I am a supporter of our Conservative manifesto commitment to Net Zero by 2050, and like many of my colleagues in Parliament, my focus is on finding practical and affordable policies which will allow us to live more sustainably.

Some have recently questioned our Net Zero commitments, but poll after poll shows increasing public concern over the environment and a desire for faster action.

85 per cent of the British public are concerned about climate change, while the environment is now the third biggest priority for the public, behind healthcare and the economy, with 33 per cent saying it’s the most important issue.

In my constituency, I held a pre-COP26 “environment forum” for local people. It was a great opportunity to hear their views, concerns and hopes about our efforts to tackle climate change.

However, throughout the forum it was highlighted that government of all levels is notoriously bad at working cross department and this leads to either duplicated working or watered down and overcomplicated projects.

This will only hold back the action they want to see. The suggestion of having someone oversee action on climate change, from a cross-departmental basis, was regarded as efficient and sensible.

My constituents are right. It’s clear that we will need a senior Cabinet Minister for Net Zero to oversee this transition – ​working directly with the Prime Minister and the Chancellor. Every sector must become more sustainable – and government has a big role to play in setting the right framework.

You only have to look at the example of housing. According to Green Alliance, whose Net Zero Policy Tracker comes out this month, homes account for 16 per cent of greenhouse gas emissions in the UK and require substantial reductions. We need joined-up policy to ensure home decarbonisation is fair, whether it is on retrofitting old houses or building standards for new homes.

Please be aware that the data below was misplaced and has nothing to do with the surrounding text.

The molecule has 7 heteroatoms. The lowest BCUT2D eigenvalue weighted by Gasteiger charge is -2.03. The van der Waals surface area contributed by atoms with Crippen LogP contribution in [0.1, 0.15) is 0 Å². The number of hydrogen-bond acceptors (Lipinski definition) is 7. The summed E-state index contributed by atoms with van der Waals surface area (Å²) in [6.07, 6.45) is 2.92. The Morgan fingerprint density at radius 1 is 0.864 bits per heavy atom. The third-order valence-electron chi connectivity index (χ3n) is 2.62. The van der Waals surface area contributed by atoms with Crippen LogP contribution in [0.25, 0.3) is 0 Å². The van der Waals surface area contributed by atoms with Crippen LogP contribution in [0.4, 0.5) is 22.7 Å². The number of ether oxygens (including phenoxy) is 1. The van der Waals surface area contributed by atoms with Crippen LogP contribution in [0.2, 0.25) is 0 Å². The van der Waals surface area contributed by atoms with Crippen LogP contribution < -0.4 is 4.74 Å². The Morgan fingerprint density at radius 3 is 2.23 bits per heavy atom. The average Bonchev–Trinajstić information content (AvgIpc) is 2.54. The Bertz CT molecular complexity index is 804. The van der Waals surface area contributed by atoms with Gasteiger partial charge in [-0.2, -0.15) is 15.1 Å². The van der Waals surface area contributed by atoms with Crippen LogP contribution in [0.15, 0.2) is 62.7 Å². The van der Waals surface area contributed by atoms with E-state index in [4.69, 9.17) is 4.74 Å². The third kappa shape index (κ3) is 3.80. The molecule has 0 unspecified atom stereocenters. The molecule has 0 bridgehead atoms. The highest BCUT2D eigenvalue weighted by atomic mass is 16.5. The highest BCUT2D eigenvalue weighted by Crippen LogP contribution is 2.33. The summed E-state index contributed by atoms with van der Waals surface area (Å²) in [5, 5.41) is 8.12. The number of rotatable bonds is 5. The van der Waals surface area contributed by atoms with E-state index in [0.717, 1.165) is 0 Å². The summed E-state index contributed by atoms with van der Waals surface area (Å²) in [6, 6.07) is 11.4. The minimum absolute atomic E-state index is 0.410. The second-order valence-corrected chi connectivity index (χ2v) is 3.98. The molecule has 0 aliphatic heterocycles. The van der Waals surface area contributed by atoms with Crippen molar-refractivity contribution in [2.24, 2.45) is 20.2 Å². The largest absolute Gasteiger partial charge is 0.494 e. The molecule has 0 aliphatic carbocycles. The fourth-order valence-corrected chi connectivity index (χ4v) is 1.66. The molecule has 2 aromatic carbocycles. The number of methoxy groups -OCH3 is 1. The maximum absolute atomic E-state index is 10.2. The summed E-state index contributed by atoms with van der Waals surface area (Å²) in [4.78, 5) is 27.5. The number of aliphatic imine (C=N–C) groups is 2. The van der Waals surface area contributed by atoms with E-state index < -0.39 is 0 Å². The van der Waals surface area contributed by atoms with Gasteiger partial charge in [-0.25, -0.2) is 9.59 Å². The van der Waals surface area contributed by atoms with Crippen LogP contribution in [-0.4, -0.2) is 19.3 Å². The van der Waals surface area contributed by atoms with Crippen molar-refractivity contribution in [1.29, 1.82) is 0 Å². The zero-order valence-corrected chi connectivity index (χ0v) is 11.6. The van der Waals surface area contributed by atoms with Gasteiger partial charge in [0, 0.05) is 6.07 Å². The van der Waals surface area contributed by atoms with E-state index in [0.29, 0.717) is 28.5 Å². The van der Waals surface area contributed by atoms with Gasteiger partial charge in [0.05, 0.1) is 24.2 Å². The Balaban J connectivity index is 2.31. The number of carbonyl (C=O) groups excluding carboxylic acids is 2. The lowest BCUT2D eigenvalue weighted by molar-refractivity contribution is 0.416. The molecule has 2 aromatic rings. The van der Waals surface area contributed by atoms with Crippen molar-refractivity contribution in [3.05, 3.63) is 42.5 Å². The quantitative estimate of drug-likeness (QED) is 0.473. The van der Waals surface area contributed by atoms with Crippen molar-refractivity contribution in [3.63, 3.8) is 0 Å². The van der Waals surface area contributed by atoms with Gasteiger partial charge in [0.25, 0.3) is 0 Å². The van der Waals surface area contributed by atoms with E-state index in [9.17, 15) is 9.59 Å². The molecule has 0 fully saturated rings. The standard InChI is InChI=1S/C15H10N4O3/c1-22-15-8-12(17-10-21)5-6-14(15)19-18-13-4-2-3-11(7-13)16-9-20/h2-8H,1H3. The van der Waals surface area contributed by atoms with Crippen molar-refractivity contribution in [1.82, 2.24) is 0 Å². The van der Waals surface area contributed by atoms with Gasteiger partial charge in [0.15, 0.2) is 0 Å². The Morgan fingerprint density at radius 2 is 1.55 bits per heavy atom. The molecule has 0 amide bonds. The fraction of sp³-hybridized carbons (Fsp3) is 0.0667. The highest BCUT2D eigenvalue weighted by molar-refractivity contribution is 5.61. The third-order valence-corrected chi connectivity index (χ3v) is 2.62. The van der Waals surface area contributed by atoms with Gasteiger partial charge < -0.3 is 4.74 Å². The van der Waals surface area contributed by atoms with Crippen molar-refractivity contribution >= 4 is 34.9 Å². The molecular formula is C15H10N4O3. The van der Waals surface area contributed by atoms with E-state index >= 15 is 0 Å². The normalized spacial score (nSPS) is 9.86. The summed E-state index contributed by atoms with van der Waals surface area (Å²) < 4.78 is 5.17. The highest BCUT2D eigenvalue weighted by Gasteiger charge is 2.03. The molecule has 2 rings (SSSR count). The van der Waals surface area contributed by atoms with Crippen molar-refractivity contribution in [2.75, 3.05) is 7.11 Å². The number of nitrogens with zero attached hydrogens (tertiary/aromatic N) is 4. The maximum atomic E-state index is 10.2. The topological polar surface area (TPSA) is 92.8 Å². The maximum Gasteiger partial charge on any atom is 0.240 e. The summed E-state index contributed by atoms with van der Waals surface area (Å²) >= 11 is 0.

The Future Homes Standard, for example, should be brought forward from 2025 to ensure new homes built today are the greenest they can be. Not only will it be better for the homeowner, it will also save the Treasury and taxpayer money in the long-run, cutting out the need to subsidise expensive retrofitting down the line. A Minister for Net Zero could ensure our transition to a more sustainable economy is as quick and efficient as possible.

Currently, Alok Sharma, who is doing a brilliant job as President Designate of COP26, sits around the decision-making table as a Minister in the Cabinet Office.

This adds extra weight to the Government’s green credentials and demonstrates that we are taking our climate conference hosting responsibilities seriously. But after COP26, he could be out of a job and there is a danger that the impetus generated by hosting the UN climate change conference will be lost.

As part of our COP26 legacy, a Cabinet Minister for Net Zero can show the world how to lead cross-government action on the matter. They can also help knock heads together within government and act as both a convener and an elected spokesperson.

Not only that, they will be answerable to Parliament, providing extra scrutiny and coverage of the most pressing and challenging issue we face as we build back better from the pandemic. My constituents approve – and I hope the Government will too.